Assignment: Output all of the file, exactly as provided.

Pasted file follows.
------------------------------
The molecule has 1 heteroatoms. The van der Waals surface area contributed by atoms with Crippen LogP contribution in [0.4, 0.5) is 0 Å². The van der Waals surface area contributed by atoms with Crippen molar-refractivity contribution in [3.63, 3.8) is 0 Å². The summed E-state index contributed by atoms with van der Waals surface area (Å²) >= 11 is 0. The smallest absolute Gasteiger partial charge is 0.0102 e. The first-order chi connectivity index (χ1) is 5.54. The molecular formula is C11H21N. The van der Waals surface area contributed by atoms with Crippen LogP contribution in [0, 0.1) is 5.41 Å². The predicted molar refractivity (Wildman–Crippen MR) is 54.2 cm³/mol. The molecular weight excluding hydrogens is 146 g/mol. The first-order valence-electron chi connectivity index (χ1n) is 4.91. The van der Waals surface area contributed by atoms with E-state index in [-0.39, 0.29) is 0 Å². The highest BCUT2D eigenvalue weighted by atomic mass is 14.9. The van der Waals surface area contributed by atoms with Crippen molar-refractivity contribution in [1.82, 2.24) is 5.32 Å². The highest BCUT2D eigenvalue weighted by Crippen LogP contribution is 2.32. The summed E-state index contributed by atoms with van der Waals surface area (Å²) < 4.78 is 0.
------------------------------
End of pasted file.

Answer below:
The molecule has 1 heteroatoms. The van der Waals surface area contributed by atoms with Crippen LogP contribution in [0.4, 0.5) is 0 Å². The van der Waals surface area contributed by atoms with Crippen molar-refractivity contribution in [3.63, 3.8) is 0 Å². The summed E-state index contributed by atoms with van der Waals surface area (Å²) >= 11 is 0. The smallest absolute Gasteiger partial charge is 0.0102 e. The first-order chi connectivity index (χ1) is 5.54. The molecular formula is C11H21N. The van der Waals surface area contributed by atoms with Crippen LogP contribution in [0, 0.1) is 5.41 Å². The predicted molar refractivity (Wildman–Crippen MR) is 54.2 cm³/mol. The molecular weight excluding hydrogens is 146 g/mol. The first-order valence-electron chi connectivity index (χ1n) is 4.91. The van der Waals surface area contributed by atoms with E-state index in [-0.39, 0.29) is 0 Å². The highest BCUT2D eigenvalue weighted by atomic mass is 14.9. The van der Waals surface area contributed by atoms with Crippen molar-refractivity contribution in [1.82, 2.24) is 5.32 Å². The highest BCUT2D eigenvalue weighted by Crippen LogP contribution is 2.32. The summed E-state index contributed by atoms with van der Waals surface area (Å²) < 4.78 is 0.